[geeklog-devel] Translation stuff for GL2

Tony Bibbs tony at tonybibbs.com
Tue Jul 20 15:01:17 EDT 2004

If it helps at all, --with-gettext is *not* included in a php build by 


Tony Bibbs wrote:

> I think option 2 is out.  I've peaked at the code and, frankly, I'm 
> not impressed.
> I'd be interested to hear from those of you who regularly do 
> translations on how option #1 sounds.  Basically what he is saying is 
> using option 1 you might have code like this:
> gettext('some english string');
> gettext('som other english string');
> Then you would create the english (en) translation file using 
> xgettext.  We would then distribute the file to translators.  This is 
> fine and dandy for those who have gettext support compiled into PHP.  
> The first issue is is the general adoption of gettext support in PHP 
> such that we should just assume it is included?  If so, this is the 
> clear winner.  If not then what Vinny was eluding to is we would write 
> a script that would take another language file, say german, and we 
> would replace all the english based gettext() calls in the .php files 
> and insert the user's language of choice.  In otherwords a script 
> would change:
> gettext('some english string'); to gettext('some german string');
> In addition to his drawbacks, an additional drawback would be that in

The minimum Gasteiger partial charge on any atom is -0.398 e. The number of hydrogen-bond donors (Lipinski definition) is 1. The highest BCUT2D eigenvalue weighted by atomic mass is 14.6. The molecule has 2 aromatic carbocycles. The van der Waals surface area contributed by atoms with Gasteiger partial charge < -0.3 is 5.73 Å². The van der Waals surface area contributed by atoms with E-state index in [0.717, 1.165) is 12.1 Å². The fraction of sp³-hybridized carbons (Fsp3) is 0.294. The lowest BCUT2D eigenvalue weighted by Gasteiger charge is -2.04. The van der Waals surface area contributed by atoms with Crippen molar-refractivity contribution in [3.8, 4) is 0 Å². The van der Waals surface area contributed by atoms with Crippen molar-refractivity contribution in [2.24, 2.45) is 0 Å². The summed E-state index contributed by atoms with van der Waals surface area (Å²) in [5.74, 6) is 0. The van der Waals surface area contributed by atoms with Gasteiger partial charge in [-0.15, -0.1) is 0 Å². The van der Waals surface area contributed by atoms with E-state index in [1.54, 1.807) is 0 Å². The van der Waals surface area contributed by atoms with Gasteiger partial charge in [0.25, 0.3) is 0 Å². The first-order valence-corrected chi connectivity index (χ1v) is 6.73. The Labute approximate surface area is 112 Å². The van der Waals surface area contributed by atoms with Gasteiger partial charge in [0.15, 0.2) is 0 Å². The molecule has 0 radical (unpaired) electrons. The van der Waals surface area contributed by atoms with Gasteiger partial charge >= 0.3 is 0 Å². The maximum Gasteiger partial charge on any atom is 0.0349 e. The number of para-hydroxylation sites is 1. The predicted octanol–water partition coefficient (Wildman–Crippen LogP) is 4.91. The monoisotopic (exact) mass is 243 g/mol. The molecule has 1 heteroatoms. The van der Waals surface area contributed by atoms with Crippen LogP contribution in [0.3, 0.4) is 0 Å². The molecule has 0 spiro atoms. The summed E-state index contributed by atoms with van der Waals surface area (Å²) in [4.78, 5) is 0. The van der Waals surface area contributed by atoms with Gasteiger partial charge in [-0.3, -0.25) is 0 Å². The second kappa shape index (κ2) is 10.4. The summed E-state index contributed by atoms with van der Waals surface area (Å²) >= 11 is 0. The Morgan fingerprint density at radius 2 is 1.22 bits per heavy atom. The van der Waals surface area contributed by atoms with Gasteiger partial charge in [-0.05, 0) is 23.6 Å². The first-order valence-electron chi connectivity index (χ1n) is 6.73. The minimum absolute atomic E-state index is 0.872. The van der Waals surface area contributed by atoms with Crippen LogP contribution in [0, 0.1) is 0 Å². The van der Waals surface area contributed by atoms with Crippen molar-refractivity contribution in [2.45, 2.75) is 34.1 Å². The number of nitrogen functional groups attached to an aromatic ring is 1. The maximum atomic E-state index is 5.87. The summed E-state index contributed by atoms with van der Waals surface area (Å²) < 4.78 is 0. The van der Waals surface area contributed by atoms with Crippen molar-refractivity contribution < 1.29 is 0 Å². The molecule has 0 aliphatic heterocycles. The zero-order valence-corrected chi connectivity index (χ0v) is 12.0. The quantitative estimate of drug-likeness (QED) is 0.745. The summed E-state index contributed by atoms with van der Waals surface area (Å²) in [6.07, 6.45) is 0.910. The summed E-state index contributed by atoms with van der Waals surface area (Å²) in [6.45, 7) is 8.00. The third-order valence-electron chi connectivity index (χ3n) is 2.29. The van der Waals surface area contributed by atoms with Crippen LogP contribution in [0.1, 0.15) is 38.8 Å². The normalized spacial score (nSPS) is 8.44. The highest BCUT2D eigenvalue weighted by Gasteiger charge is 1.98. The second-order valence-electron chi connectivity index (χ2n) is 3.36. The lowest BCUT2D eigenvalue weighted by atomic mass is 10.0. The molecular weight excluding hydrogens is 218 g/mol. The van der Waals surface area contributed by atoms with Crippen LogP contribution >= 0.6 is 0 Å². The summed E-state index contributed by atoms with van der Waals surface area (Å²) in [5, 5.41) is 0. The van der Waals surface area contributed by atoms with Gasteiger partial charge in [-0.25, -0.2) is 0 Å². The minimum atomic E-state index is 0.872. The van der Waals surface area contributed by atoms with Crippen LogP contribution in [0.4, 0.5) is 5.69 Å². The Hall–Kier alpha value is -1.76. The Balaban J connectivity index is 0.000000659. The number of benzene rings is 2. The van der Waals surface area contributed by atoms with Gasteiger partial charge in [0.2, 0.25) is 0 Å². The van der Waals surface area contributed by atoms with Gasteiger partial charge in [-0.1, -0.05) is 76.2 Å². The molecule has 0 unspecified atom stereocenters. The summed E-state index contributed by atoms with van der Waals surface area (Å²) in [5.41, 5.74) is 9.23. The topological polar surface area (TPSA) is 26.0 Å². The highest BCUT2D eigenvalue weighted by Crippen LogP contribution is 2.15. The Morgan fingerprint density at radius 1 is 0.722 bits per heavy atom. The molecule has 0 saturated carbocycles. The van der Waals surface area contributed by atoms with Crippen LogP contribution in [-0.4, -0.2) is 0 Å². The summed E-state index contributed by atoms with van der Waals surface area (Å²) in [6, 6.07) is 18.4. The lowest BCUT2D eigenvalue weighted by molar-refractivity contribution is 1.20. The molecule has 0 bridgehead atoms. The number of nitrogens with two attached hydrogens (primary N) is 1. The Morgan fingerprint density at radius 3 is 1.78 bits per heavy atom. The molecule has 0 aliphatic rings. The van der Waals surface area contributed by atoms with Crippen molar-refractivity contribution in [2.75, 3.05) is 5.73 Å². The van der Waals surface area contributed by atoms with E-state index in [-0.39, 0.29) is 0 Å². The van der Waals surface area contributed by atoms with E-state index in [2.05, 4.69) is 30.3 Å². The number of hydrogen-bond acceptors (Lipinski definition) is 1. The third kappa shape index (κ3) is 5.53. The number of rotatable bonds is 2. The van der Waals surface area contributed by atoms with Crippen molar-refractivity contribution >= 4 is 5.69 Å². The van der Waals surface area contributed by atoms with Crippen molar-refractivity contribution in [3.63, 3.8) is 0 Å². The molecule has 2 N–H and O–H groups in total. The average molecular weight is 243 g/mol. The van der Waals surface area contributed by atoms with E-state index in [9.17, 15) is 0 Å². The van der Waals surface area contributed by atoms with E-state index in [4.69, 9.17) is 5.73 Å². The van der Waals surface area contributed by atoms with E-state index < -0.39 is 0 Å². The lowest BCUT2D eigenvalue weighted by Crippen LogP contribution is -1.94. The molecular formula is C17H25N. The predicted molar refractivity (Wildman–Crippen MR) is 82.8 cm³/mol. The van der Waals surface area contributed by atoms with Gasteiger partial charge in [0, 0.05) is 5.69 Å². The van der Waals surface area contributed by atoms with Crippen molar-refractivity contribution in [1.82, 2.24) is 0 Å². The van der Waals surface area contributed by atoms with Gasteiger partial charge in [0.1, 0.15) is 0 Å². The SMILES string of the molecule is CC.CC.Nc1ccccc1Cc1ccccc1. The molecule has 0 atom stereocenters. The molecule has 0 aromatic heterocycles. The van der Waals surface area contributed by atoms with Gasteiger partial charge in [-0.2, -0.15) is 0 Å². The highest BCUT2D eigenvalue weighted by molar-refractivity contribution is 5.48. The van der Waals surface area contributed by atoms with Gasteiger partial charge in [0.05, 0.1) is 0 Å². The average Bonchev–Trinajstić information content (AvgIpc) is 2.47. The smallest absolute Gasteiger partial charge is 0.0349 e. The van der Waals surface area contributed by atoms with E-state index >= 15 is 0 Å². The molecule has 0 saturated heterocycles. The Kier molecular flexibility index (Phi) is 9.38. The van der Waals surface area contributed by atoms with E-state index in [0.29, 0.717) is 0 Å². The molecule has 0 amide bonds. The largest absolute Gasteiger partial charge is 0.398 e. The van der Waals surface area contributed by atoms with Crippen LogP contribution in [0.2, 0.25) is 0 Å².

> this instance user's couldn't have their own custom language setting.
> --Tony
> Vincent Furia wrote:
>> Tony, JellyBob, and I discussed some possibilities concerning the
>> translation stuff on IRC today.  We discussed a couple of possible
>> alternatives to using a custom built translation class.
>> 1.  Use GNU gettext.  We could use gettext to support user selectable
>> languages for installations that support gettext.  For installations
>> that don't support gettext we can simply support a single language
>> decided on during installation (this would not be user selectable).
>> Things to do: We would have to write a custom script to convert the
>> default english strings in the php files to the desired, supported
>> language using the gettext files.  Hence the replacement language
>> would become the default language in the converted files.  We could
>> then either have the installer run this conversion script, or else
>> create downloads for each language (which can be automated).  Since
>> installations without gettext will already support the default
>> language (english I presume), we can make the creation of the
>> translation script a low priority.
>> Possible problems: upgrades and security releases would need some
>> planning as non-gettext installs would need files configured for their
>> language.  A good auto-update system might be able to handle this.
>> 2. Use PEAR::Translation2
>> This class does most of what we want, include support DB. 
>> Possible Problems: The downside is it doesn't support merging of
>> translation versions and is large and cumbersome.
>> Personally, I like option 1.  If no one agrees that that is a viable
>> alternative than I think we should skip the PEAR::Translation2 class
>> (at least for the time being) and use the custom version.
>> Any feedback?
>> -Vinny
>> On Mon, 19 Jul 2004 16:06:32 -0500, Tony Bibbs <tony at tonybibbs.com>